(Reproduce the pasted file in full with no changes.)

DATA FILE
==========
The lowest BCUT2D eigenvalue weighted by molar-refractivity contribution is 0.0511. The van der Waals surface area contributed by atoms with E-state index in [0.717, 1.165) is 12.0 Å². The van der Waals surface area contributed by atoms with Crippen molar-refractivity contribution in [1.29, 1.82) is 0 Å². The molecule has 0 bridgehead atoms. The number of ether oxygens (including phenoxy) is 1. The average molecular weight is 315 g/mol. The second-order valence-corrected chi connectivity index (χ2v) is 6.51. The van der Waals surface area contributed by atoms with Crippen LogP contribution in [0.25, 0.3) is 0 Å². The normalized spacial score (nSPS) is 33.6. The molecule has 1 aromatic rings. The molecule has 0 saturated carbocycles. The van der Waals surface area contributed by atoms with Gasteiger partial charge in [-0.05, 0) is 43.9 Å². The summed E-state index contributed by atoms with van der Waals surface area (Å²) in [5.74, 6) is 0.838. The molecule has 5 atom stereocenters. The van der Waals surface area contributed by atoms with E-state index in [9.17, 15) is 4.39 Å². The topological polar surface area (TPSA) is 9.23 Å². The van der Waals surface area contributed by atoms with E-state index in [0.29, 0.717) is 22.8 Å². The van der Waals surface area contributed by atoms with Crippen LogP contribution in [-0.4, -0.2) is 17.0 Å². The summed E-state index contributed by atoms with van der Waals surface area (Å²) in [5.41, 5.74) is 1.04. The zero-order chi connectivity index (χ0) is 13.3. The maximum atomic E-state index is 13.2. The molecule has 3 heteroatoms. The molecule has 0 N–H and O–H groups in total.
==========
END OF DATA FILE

The lowest BCUT2D eigenvalue weighted by molar-refractivity contribution is 0.0511. The van der Waals surface area contributed by atoms with E-state index in [0.717, 1.165) is 12.0 Å². The van der Waals surface area contributed by atoms with Crippen molar-refractivity contribution in [1.29, 1.82) is 0 Å². The molecule has 0 bridgehead atoms. The number of ether oxygens (including phenoxy) is 1. The average molecular weight is 315 g/mol. The second-order valence-corrected chi connectivity index (χ2v) is 6.51. The van der Waals surface area contributed by atoms with Crippen LogP contribution in [0.25, 0.3) is 0 Å². The normalized spacial score (nSPS) is 33.6. The molecule has 1 aromatic rings. The molecule has 0 saturated carbocycles. The van der Waals surface area contributed by atoms with Gasteiger partial charge in [-0.05, 0) is 43.9 Å². The summed E-state index contributed by atoms with van der Waals surface area (Å²) in [5.74, 6) is 0.838. The molecule has 5 atom stereocenters. The van der Waals surface area contributed by atoms with E-state index in [9.17, 15) is 4.39 Å². The topological polar surface area (TPSA) is 9.23 Å². The van der Waals surface area contributed by atoms with E-state index in [0.29, 0.717) is 22.8 Å². The van der Waals surface area contributed by atoms with Crippen LogP contribution in [-0.4, -0.2) is 17.0 Å². The summed E-state index contributed by atoms with van der Waals surface area (Å²) in [5.41, 5.74) is 1.04. The zero-order chi connectivity index (χ0) is 13.3. The maximum atomic E-state index is 13.2. The molecule has 3 heteroatoms. The molecule has 0 N–H and O–H groups in total.